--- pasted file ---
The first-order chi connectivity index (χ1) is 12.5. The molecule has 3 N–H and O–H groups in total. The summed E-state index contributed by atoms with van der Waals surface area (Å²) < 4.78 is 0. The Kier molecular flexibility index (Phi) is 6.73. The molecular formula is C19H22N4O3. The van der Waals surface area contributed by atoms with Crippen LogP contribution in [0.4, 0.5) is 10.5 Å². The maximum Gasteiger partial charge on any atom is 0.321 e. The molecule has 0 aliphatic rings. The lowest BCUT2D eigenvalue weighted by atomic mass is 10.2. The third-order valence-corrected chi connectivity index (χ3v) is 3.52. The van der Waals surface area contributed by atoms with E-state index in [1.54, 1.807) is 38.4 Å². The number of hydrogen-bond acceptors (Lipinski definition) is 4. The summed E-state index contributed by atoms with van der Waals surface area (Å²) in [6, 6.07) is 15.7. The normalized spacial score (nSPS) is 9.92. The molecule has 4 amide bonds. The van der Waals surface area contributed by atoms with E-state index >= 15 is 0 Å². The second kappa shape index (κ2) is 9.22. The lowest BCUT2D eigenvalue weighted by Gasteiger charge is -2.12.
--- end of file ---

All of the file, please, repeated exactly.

The first-order chi connectivity index (χ1) is 12.5. The molecule has 3 N–H and O–H groups in total. The summed E-state index contributed by atoms with van der Waals surface area (Å²) < 4.78 is 0. The Kier molecular flexibility index (Phi) is 6.73. The molecular formula is C19H22N4O3. The van der Waals surface area contributed by atoms with Crippen LogP contribution in [0.4, 0.5) is 10.5 Å². The maximum Gasteiger partial charge on any atom is 0.321 e. The molecule has 0 aliphatic rings. The lowest BCUT2D eigenvalue weighted by atomic mass is 10.2. The third-order valence-corrected chi connectivity index (χ3v) is 3.52. The van der Waals surface area contributed by atoms with E-state index in [1.54, 1.807) is 38.4 Å². The number of hydrogen-bond acceptors (Lipinski definition) is 4. The summed E-state index contributed by atoms with van der Waals surface area (Å²) in [6, 6.07) is 15.7. The normalized spacial score (nSPS) is 9.92. The molecule has 4 amide bonds. The van der Waals surface area contributed by atoms with E-state index >= 15 is 0 Å². The second kappa shape index (κ2) is 9.22. The lowest BCUT2D eigenvalue weighted by Gasteiger charge is -2.12.